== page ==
Archive: The Grand Bargain
Graham Beal, Director of the Detroit Institute of Art, talks with WDET's Craig Fahle about its pledge to raise...
In December, the Community Foundation for Southeast Michigan set up an online collection site for donations toward Detroit's pensions,...
Not everyone will agree with the favorable tone Detroit News columnist Daniel Howes takes in today's piece about the...
Government restructuring. Pensions. Financial creditors. Unions. The city's restructuring plan, expected within days, should address those four factors, the...
“Keeping your audience abreast of a complex financial deal is hard work,” The Detroit News writes today, continuing, Detroit Institute...
What’s the status of the grand bargain to provide $865 million from the Detroit Institute of Arts, foundations and...in DIA
The Detroit Institute of Arts redesigned the space at Kresge Court to make it more of a tranquil, arty...
Detroit’s “grand bargain” cost political capital in Lansing, former lawmaker says.
In a 60-page briefing filed this afternoon, bond insurer Syncora called the Detroit bankruptcy’s grand bargain “fraudulent,” and attacked the court mediators who helped craft it, including Chief U.S. District Court Judge Gerald Rosen.
The grand bargain, Syncora argues, gives illegal, favorable treatment to one group of the city’s creditors — the pensioners — as they are the only creditors who benefit from the grand bargain’s $660 million in state and private money. Syncora also objects to the city retaining the Detroit Institute of Art collection instead of selling it to pay at least part of its $18 billion debt.
“The plain truth is that the mediators in this case acted improperly by orchestrating a settlement that alienates the City’s most valuable assets for the sole benefit of one creditor group,” Syncora attorneys write. “Moreover, if approved, the DIA Settlement will in essence give rise to a judicially sanctioned, fraudulent transfer.”
Syncora stands to lose about $400 million in the bankruptcy case, and has objected at many turns of the 13-month-old case. (Incidentally, Syncora’s latest objection cites as a source a NextChapterDetroit.com post, “Detroit’s Chief Mediator: Judge Gerald Rosen speaks about the bankruptcy process:.)
Detroit’s pensioners passed the city’s bankruptcy restructuring plan — including cuts to their monthly payments, cost-of-living allowances and health care benefits — by wide margins, according to court documents filed last night.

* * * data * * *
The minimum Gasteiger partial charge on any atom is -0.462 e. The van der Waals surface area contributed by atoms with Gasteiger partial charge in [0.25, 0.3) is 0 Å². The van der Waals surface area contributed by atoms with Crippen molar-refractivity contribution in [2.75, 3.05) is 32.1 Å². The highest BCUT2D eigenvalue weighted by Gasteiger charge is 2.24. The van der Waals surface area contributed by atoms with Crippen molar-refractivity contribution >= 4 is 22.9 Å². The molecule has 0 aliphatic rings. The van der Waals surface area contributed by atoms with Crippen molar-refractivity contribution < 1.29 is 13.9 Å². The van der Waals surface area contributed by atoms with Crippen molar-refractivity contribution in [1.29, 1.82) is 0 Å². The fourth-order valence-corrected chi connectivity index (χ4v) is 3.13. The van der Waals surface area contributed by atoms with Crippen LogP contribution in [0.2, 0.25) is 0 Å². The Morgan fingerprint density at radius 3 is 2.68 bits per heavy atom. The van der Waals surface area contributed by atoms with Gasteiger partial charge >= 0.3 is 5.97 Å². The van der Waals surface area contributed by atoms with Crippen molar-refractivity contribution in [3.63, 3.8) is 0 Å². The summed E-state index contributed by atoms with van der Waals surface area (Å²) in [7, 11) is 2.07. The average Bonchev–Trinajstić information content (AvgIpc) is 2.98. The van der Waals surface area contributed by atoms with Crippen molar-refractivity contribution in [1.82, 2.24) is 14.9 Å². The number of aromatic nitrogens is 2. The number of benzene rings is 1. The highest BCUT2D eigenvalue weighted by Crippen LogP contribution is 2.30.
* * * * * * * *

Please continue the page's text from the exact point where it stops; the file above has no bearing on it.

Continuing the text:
The favorable vote from both the police and fire fighters as well as non-uniform, general service workers means the “grand bargain” money becomes available to fund pensions. The deal includes $195 million from the state, $366 from private foundations and $100 million pledged by the Detroit Institute of Arts. Terms of the grand bargain mean that museum’s collection cannot be sold to pay creditors and that pensioners agree to drop and not file in the future litigation related to the bankruptcy or the emergency manager law.
Of those who voted, about 82 percent of police and fire pensioners and 73 percent of general service workers voted to accept the plan. About half of those pensioners eligible to vote actually voted, according to court records. For the general service pensioners, the terms include 4.5 percent cuts to monthly payments, an elimination of cost-of-living increases and payback of some money they already received in annuity funds. For police and fire, monthly pensions are untouched but cost-of-living increases are cut.
Bankruptcy Judge Steven Rhodes will consider the results during the confirmation hearing on the plan, scheduled to begin Aug. 14.
The city met its July 21 deadline by 33 minutes, filing the vote results in bankruptcy court at 11:27 p.m. EDT.
Another seven corporations and two foundations are contributing nearly $27 million toward the Detroit Institute of Arts’ $100 million portion of the grand bargain,
At a new conference this morning at the museum, representatives from the Roger S. Penske and Penske Corporation, Quicken Loans and the Rock Ventures Family of Companies, DTE Energy, Blue Cross Blue Shield of Michigan (BCBSM), Meijer, Comerica Bank, and Consumers Energy as well as the JPMorgan Chase Foundation and Delta Air Lines Foundation made the announcement.
The “grand bargain” is the combination of state money ($195 million), philanthropic funding ($366 million pledged from 10 foundations), and the DIA’s commitment to raise money for Detroit’s two pension funds. The money becomes available as long as the city’s pensioners approve the Plan of Adjustment, which includes giving up the ability to litigate over provisions of the bankruptcy and the state’s emergency manager law. In exchange, the city agrees not to sell the museum’s artwork to raise funds for creditors.
“We are extremely pleased to see this very generous corporate support for the grand bargain and City of Detroit pensioners from these major Michigan businesses,” DIA Board Chairman Eugene A. Gargaro Jr., said in a statement. “They all have a long history of civic and community support and these leadership pledges demonstrate their strong commitment to Detroit’s future. We thank them for helping the DIA to fulfill its $100 million Grand Bargain commitment and know that other donors will join in this great success story for our city and our state.”